>Willem said:
>>The person driviong that other car would, if you were killed, have
>>the very traumatic experience of having caused your death, as
>>opposed to just causing you some injuries had you worn your
>>seatbelt.
>They might also suffer the even more traumatic experience of having
>you smash through their windscreen, injuring or even killing them.
Oh come on, has this ever actually happened?
Yes it surely has. It has also happend that passengers not using their
belt injured/killed the (belted) driver in such accidents.

Which is why sensible countries require back seat passengers to wear
seatbelts. How does this relate to C by the way?

It's an analogy to do with the use of gets(), first raised in this thread
by Eric Sosman, in which he suggests that those who use gets() despite
its
known dangers are analogous to those who refuse to wear seatbelts. As
such, it's reasonably relevant. Although it is possible to stretch an
analogy too far (which is why "proof by analogy is fraud", as Stroustrup
rightly said), I don't think this has happened yet in the current case.
Ah. This thread had reached the point where it required interpretation!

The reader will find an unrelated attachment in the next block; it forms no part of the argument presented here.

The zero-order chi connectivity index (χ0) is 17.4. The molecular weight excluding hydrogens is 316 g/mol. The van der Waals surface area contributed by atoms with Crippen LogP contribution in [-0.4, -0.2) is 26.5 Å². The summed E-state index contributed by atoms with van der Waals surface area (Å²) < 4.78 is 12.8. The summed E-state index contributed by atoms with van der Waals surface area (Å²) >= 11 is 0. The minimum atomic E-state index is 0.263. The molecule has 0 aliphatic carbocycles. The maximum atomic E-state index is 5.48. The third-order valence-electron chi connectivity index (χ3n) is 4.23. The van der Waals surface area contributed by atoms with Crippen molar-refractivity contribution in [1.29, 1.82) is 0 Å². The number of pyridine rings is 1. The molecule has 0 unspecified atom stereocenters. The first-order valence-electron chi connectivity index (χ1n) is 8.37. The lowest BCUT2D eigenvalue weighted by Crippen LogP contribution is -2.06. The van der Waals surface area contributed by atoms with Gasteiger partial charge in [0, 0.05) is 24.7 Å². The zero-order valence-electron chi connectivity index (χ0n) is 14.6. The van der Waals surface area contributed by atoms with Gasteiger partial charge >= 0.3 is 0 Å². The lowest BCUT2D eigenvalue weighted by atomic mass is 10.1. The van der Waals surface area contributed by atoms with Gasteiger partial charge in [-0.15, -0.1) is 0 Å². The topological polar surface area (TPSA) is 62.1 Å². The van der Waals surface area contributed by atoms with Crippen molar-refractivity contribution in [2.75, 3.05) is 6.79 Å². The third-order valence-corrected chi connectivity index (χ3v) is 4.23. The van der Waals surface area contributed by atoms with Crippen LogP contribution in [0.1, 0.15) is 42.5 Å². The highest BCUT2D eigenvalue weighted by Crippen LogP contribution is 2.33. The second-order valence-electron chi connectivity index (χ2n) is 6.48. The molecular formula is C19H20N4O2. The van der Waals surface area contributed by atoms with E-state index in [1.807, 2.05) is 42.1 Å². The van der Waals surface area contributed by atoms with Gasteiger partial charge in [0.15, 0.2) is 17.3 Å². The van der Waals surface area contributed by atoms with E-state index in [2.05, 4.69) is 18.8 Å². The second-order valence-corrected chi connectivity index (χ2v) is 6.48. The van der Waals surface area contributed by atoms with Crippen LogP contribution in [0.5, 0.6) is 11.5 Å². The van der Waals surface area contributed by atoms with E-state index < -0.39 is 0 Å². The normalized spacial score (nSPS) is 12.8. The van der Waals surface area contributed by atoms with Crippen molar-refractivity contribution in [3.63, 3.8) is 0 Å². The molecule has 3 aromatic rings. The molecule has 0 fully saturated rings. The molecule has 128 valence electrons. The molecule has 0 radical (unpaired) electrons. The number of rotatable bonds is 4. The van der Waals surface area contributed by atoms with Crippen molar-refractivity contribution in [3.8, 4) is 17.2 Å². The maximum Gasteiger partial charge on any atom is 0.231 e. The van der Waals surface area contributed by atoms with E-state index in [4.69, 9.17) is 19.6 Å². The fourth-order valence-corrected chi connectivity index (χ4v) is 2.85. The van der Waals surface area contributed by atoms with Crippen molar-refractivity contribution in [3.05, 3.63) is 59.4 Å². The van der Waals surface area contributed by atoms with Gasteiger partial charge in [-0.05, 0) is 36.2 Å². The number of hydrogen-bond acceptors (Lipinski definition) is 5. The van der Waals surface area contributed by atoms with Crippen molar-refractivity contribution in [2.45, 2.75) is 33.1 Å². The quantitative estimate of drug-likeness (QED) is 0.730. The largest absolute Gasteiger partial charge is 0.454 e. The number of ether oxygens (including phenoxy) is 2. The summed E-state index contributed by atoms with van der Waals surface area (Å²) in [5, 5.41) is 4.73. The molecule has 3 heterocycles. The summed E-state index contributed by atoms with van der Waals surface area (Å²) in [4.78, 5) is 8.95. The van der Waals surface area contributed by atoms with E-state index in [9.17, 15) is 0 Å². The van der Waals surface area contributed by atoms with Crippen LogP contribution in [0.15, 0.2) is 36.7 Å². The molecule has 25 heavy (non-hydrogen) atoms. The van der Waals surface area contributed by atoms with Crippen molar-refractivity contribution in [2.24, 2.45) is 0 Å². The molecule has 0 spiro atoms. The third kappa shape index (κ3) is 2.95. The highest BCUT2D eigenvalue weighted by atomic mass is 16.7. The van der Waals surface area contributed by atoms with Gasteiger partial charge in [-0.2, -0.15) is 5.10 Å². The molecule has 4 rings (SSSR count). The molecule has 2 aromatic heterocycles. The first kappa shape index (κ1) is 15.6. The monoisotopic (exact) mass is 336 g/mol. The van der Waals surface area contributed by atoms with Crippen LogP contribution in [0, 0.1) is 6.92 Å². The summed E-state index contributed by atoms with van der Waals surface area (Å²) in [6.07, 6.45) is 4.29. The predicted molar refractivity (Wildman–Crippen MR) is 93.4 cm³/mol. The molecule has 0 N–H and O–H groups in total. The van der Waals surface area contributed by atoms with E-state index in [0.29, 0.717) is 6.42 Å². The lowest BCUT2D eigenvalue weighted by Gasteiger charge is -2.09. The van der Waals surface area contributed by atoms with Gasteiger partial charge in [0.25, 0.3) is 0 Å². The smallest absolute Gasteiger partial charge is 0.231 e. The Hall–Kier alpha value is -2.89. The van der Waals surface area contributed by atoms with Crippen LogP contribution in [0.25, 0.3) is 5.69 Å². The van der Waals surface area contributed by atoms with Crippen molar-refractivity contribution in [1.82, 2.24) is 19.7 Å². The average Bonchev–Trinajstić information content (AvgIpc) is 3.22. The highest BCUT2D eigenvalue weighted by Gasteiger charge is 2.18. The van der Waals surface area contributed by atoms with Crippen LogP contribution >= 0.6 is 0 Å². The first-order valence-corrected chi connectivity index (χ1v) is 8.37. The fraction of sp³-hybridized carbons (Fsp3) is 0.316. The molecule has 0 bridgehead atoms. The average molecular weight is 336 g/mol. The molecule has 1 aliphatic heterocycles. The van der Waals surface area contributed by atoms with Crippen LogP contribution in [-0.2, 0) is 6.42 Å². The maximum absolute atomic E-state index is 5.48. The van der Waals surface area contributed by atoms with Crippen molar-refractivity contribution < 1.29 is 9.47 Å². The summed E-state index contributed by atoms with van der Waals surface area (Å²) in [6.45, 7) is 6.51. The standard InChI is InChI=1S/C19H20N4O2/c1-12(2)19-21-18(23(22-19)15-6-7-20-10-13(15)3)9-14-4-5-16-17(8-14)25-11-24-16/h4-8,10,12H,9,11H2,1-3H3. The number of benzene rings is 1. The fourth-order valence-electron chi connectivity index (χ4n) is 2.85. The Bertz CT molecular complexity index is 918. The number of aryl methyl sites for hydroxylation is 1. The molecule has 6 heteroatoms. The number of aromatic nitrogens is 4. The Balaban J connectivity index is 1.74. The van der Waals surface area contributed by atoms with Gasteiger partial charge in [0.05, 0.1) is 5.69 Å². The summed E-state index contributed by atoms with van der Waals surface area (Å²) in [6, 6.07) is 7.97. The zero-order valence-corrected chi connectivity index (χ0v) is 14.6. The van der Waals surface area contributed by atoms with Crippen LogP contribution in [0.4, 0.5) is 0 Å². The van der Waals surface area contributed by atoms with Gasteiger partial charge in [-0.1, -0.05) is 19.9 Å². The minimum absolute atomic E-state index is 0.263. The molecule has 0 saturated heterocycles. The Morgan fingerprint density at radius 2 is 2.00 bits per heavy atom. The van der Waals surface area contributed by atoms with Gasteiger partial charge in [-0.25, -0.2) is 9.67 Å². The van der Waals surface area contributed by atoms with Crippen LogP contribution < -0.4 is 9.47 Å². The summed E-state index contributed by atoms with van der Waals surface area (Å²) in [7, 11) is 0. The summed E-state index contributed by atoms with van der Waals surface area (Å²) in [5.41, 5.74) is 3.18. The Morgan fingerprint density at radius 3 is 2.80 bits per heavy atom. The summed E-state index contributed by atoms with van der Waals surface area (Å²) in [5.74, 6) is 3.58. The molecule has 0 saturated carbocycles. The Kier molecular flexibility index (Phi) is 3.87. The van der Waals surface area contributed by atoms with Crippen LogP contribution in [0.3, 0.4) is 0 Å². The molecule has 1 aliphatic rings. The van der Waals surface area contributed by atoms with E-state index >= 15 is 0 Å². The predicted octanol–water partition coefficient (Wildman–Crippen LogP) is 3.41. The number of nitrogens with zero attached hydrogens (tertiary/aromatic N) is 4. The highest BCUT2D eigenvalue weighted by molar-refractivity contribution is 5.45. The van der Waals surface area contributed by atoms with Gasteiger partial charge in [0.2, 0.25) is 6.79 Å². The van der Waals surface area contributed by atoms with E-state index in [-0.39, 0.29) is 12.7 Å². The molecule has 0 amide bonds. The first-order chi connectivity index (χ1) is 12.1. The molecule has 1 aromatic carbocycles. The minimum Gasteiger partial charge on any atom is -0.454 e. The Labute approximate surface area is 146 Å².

Given the context, the requirement to wear seatbelts in the back is
quite a good one.
What happens if the driver hit the brakes for whatever reason, and the
seatbelt causes severe personal injury to the occupant(s) of the back seat?
Who gets to get sued?

Aug 18 '08 #214

P: n/a
"Chris M. Thomasson" <no@spam.invalidwrote in message
news:aD*******************@newsfe08.iad...
"Ian Collins" <ia******@hotmail.comwrote in message
news:6g*************@mid.individual.net...
>Richard Heathfield wrote:
>>Ian Collins said:

Joachim Schmitz wrote:
Antoninus Twink wrote:
>On 11 Aug 2008 at 22:17, Richard Heathfield wrote:
>>Willem said:
>>>The person driviong that other car would, if you were killed, have
>>>the very traumatic experience of having caused your death, as
>>>opposed to just causing you some injuries had you worn your
>>>seatbelt.
>>They might also suffer the even more traumatic experience of having
>>you smash through their windscreen, injuring or even killing them.
>Oh come on, has this ever actually happened?
Yes it surely has. It has also happend that passengers not using their
belt injured/killed the (belted) driver in such accidents.
>
Which is why sensible countries require back seat passengers to wear
seatbelts. How does this relate to C by the way?

It's an analogy to do with the use of gets(), first raised in this
thread
by Eric Sosman, in which he suggests that those who use gets() despite
its
known dangers are analogous to those who refuse to wear seatbelts. As